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Investing on a low income.

Binary trading scam: My epic takedown of binary trading

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I hate binary trading – I even go as far as to call binary trading a scam

Now you may be thinking ‘binary trading scam?’ isn’t that going a bit far?

Well the dictionary definition of scam is;

‘A dishonest scheme’

And, I certainly feel that Binary trading is presented in a very dishonest way.

Just look at these messages that  pop up in my Twitter and Facebook inbox

Dishonest!

In this article I’m going to explain to you what binary trading is, why it’s a fool’s game and how dividend investing (the investing I advocate) is different.

Continue Reading

What share to buy?

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The first question I always get asked by newbie investors is focused around what share to buy.

Through some seminars I’ve held at university recently I’ve had the opportunity to gain valuable insight into how fellow students invest and what makes a share a buy for them.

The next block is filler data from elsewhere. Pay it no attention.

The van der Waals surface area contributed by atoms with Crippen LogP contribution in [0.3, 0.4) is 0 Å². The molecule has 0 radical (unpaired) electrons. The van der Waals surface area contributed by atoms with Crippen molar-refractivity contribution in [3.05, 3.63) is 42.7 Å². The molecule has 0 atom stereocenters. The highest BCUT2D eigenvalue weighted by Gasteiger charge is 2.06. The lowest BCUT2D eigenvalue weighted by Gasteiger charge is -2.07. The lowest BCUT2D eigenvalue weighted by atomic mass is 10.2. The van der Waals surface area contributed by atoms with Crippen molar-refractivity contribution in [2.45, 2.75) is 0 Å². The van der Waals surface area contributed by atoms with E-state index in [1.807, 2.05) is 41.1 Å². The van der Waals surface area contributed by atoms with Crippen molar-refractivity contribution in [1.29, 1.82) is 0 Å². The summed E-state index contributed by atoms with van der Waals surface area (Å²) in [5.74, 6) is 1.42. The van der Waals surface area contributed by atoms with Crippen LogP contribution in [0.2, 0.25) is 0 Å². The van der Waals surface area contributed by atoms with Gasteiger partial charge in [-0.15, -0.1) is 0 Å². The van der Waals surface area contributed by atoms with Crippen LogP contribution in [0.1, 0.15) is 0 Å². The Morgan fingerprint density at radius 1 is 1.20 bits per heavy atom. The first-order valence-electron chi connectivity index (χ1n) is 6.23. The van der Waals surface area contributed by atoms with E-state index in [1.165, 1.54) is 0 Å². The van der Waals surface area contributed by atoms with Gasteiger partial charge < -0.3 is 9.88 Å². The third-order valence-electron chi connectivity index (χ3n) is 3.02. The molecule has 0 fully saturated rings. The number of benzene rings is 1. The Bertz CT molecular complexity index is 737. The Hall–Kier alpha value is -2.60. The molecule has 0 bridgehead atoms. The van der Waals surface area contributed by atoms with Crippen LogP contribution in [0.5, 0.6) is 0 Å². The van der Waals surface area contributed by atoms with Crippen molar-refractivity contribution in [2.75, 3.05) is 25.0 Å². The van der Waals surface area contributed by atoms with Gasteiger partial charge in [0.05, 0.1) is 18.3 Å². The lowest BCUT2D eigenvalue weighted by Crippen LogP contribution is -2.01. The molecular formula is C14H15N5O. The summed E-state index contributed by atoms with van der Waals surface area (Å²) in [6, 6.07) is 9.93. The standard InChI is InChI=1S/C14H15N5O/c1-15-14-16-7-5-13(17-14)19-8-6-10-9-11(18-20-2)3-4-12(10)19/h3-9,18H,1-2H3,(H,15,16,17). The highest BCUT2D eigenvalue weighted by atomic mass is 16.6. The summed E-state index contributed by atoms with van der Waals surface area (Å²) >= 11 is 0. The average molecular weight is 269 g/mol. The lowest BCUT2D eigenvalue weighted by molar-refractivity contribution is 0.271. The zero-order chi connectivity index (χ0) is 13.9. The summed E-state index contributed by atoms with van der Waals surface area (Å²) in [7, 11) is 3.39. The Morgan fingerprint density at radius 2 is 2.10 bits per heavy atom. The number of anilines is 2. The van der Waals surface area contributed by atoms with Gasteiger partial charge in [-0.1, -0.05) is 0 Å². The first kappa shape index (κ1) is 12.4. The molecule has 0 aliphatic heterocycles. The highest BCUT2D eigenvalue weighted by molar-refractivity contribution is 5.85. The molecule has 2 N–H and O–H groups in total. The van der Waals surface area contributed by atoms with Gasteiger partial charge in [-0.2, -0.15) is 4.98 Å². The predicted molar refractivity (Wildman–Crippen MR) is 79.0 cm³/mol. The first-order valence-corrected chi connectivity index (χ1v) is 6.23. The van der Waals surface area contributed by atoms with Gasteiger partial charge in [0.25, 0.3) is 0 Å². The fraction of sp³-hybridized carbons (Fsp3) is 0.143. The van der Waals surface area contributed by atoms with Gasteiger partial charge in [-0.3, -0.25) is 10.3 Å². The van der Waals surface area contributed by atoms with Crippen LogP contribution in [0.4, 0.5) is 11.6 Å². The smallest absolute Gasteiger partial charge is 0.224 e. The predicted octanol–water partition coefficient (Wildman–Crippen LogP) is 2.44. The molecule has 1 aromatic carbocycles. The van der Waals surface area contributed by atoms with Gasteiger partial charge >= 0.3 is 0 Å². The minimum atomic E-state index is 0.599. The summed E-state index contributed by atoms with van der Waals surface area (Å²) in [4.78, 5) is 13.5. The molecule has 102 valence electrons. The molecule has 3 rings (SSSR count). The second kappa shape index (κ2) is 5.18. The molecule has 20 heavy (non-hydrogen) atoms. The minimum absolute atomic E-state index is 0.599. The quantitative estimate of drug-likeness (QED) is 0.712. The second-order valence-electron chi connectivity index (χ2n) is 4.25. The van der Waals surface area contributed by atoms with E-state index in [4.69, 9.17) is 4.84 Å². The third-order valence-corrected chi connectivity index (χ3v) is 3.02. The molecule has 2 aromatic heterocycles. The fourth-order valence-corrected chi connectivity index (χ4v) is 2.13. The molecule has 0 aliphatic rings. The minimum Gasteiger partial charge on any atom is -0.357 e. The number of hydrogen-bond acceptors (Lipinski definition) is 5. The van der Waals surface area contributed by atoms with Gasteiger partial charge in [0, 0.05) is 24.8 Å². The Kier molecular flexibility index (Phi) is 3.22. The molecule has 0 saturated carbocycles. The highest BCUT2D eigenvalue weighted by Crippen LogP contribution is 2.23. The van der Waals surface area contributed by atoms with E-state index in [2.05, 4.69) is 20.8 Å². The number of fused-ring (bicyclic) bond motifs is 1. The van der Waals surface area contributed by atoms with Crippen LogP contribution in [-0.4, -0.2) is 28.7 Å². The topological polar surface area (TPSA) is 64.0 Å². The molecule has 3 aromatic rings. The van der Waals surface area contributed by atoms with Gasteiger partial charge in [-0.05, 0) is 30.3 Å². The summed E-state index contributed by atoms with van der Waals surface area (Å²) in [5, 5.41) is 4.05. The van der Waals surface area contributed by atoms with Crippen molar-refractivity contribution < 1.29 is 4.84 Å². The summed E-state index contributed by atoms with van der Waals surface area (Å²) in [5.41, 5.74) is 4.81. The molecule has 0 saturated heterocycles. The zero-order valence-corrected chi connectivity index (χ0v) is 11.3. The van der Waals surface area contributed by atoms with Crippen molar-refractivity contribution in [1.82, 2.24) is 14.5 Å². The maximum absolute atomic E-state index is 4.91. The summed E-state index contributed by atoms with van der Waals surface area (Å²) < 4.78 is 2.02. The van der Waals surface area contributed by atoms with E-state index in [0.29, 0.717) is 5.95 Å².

But one thing has become clear – the last question newbie investors should ask is ‘what share to buy’. Continue Reading

Christmas clean up – Sorting out my portfolio

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My portfolio was a mess! With many of my early investing mistakes still present in my portfolio I finally decided to bite the bullet.

I CLEANED UP!

All investors evolve over time. We learn from our mistakes and adapt our strategies accordingly. But, what should you do if past mistakes are still evident in your portfolio?

It can be a painful process, that costs money in the short term BUT if a stock’s fundamentals mean it no longer fits with your overall strategy, couldn’t the capital tied up in it be deployed somewhere else? Continue Reading

“Investing is just like gambling” No. It really isn’t.

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The first thing I often hear when people learn that I’m an investor is that’

“Isn’t that just glorified gambling?”

Fed up of constantly explaining why it isn’t, I decided a blog post was necessary.

The main reason why many think that investing is a form of gambling is because they don’t know the difference between trading and investing. Continue Reading

Take pleasure when others spend big – Debunking their spending

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Sometimes, frugal living is tough, and one of the hardest things about frugal living is watching others spending big.

It’s sometimes hard to watch as your friends go on expensive holidays, buy expensive cars (mostly on finance) and enjoy the finer things in life.

BUT, we should take pleasure when others spend big! Continue Reading

6 tips to remain social at uni whilst saving money – Eating out.

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One of the biggest challenges I face at uni is how to save money but remain social.